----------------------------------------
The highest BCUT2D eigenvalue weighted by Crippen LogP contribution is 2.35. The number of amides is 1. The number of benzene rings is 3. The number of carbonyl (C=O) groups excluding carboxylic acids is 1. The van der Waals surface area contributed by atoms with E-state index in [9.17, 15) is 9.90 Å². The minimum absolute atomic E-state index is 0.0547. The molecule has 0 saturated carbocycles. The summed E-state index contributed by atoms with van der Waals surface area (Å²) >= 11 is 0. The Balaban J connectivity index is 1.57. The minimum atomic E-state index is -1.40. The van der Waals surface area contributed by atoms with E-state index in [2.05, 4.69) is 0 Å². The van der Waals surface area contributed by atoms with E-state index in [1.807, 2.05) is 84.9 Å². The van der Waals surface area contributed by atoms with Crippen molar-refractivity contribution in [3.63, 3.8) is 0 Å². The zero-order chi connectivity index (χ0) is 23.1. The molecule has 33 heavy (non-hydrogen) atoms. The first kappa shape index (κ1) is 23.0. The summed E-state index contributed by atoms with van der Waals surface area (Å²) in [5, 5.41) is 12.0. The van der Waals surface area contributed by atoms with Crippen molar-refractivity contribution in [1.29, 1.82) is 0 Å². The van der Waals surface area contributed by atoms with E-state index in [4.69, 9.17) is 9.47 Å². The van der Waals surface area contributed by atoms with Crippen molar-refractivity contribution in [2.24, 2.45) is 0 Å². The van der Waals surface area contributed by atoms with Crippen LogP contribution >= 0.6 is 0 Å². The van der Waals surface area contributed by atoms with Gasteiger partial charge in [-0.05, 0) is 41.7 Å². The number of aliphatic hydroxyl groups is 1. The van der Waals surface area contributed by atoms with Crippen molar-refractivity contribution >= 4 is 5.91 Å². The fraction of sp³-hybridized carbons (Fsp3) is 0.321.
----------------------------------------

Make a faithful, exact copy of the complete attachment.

The highest BCUT2D eigenvalue weighted by Crippen LogP contribution is 2.35. The number of amides is 1. The number of benzene rings is 3. The number of carbonyl (C=O) groups excluding carboxylic acids is 1. The van der Waals surface area contributed by atoms with E-state index in [9.17, 15) is 9.90 Å². The minimum absolute atomic E-state index is 0.0547. The molecule has 0 saturated carbocycles. The summed E-state index contributed by atoms with van der Waals surface area (Å²) >= 11 is 0. The Balaban J connectivity index is 1.57. The minimum atomic E-state index is -1.40. The van der Waals surface area contributed by atoms with E-state index in [2.05, 4.69) is 0 Å². The van der Waals surface area contributed by atoms with E-state index in [1.807, 2.05) is 84.9 Å². The van der Waals surface area contributed by atoms with Crippen molar-refractivity contribution in [3.63, 3.8) is 0 Å². The zero-order chi connectivity index (χ0) is 23.1. The molecule has 33 heavy (non-hydrogen) atoms. The first kappa shape index (κ1) is 23.0. The summed E-state index contributed by atoms with van der Waals surface area (Å²) in [5, 5.41) is 12.0. The van der Waals surface area contributed by atoms with Crippen molar-refractivity contribution in [1.29, 1.82) is 0 Å². The van der Waals surface area contributed by atoms with E-state index in [4.69, 9.17) is 9.47 Å². The van der Waals surface area contributed by atoms with Crippen molar-refractivity contribution in [2.24, 2.45) is 0 Å². The van der Waals surface area contributed by atoms with Crippen LogP contribution >= 0.6 is 0 Å². The van der Waals surface area contributed by atoms with Gasteiger partial charge in [-0.05, 0) is 41.7 Å². The number of aliphatic hydroxyl groups is 1. The van der Waals surface area contributed by atoms with Crippen molar-refractivity contribution >= 4 is 5.91 Å². The fraction of sp³-hybridized carbons (Fsp3) is 0.321.